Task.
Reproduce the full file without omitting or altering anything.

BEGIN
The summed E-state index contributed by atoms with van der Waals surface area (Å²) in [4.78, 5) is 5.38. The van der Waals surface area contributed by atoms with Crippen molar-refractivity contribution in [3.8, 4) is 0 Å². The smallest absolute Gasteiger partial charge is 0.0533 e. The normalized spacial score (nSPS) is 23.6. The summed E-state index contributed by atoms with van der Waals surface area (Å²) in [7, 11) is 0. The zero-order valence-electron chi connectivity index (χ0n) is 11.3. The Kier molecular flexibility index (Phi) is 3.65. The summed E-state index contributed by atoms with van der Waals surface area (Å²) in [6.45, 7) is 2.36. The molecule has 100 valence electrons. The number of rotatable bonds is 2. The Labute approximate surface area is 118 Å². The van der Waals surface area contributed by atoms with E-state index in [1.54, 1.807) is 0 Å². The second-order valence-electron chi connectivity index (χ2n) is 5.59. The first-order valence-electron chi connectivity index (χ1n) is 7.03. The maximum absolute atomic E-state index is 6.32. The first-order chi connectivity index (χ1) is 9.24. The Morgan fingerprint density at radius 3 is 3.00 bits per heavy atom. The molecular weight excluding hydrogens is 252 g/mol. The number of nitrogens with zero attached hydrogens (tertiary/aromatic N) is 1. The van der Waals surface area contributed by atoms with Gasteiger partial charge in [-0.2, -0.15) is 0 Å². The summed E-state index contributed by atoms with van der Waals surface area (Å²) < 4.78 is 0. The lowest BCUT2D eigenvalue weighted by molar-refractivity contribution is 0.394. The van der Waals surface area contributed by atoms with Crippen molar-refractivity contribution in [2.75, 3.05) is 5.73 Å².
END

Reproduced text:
The summed E-state index contributed by atoms with van der Waals surface area (Å²) in [4.78, 5) is 5.38. The van der Waals surface area contributed by atoms with Crippen molar-refractivity contribution in [3.8, 4) is 0 Å². The smallest absolute Gasteiger partial charge is 0.0533 e. The normalized spacial score (nSPS) is 23.6. The summed E-state index contributed by atoms with van der Waals surface area (Å²) in [7, 11) is 0. The zero-order valence-electron chi connectivity index (χ0n) is 11.3. The Kier molecular flexibility index (Phi) is 3.65. The summed E-state index contributed by atoms with van der Waals surface area (Å²) in [6.45, 7) is 2.36. The molecule has 100 valence electrons. The number of rotatable bonds is 2. The Labute approximate surface area is 118 Å². The van der Waals surface area contributed by atoms with E-state index in [1.54, 1.807) is 0 Å². The second-order valence-electron chi connectivity index (χ2n) is 5.59. The first-order valence-electron chi connectivity index (χ1n) is 7.03. The maximum absolute atomic E-state index is 6.32. The first-order chi connectivity index (χ1) is 9.24. The Morgan fingerprint density at radius 3 is 3.00 bits per heavy atom. The molecular weight excluding hydrogens is 252 g/mol. The number of nitrogens with zero attached hydrogens (tertiary/aromatic N) is 1. The van der Waals surface area contributed by atoms with Gasteiger partial charge in [-0.2, -0.15) is 0 Å². The summed E-state index contributed by atoms with van der Waals surface area (Å²) < 4.78 is 0. The lowest BCUT2D eigenvalue weighted by molar-refractivity contribution is 0.394. The van der Waals surface area contributed by atoms with Crippen molar-refractivity contribution in [2.75, 3.05) is 5.73 Å².